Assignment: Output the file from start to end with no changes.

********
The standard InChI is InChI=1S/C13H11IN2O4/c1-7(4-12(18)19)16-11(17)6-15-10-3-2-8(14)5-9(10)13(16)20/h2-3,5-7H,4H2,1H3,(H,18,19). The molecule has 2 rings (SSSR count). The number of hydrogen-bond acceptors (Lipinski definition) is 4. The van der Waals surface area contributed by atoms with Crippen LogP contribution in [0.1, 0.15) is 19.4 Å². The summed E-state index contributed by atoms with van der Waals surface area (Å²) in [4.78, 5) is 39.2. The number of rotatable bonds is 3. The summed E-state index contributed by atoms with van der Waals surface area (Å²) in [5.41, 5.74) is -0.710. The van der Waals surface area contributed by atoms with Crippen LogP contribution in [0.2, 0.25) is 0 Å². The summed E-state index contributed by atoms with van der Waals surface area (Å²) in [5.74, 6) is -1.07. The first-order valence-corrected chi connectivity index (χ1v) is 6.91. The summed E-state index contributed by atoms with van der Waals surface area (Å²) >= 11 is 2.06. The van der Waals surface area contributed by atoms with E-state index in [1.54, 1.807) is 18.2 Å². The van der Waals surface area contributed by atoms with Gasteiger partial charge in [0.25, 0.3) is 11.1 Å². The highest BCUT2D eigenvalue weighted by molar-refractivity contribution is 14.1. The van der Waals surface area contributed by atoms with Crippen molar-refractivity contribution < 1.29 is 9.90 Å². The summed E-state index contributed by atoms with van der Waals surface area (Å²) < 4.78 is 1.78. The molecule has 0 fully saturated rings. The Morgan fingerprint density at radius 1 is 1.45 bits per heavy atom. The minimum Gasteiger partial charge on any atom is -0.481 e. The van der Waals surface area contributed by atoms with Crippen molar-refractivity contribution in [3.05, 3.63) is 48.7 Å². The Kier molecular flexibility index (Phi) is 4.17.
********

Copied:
The standard InChI is InChI=1S/C13H11IN2O4/c1-7(4-12(18)19)16-11(17)6-15-10-3-2-8(14)5-9(10)13(16)20/h2-3,5-7H,4H2,1H3,(H,18,19). The molecule has 2 rings (SSSR count). The number of hydrogen-bond acceptors (Lipinski definition) is 4. The van der Waals surface area contributed by atoms with Crippen LogP contribution in [0.1, 0.15) is 19.4 Å². The summed E-state index contributed by atoms with van der Waals surface area (Å²) in [4.78, 5) is 39.2. The number of rotatable bonds is 3. The summed E-state index contributed by atoms with van der Waals surface area (Å²) in [5.41, 5.74) is -0.710. The van der Waals surface area contributed by atoms with Crippen LogP contribution in [0.2, 0.25) is 0 Å². The summed E-state index contributed by atoms with van der Waals surface area (Å²) in [5.74, 6) is -1.07. The first-order valence-corrected chi connectivity index (χ1v) is 6.91. The summed E-state index contributed by atoms with van der Waals surface area (Å²) >= 11 is 2.06. The van der Waals surface area contributed by atoms with E-state index in [1.54, 1.807) is 18.2 Å². The van der Waals surface area contributed by atoms with Gasteiger partial charge in [0.25, 0.3) is 11.1 Å². The highest BCUT2D eigenvalue weighted by molar-refractivity contribution is 14.1. The van der Waals surface area contributed by atoms with Crippen molar-refractivity contribution < 1.29 is 9.90 Å². The summed E-state index contributed by atoms with van der Waals surface area (Å²) < 4.78 is 1.78. The molecule has 0 fully saturated rings. The Morgan fingerprint density at radius 1 is 1.45 bits per heavy atom. The minimum Gasteiger partial charge on any atom is -0.481 e. The van der Waals surface area contributed by atoms with Crippen molar-refractivity contribution in [3.05, 3.63) is 48.7 Å². The Kier molecular flexibility index (Phi) is 4.17.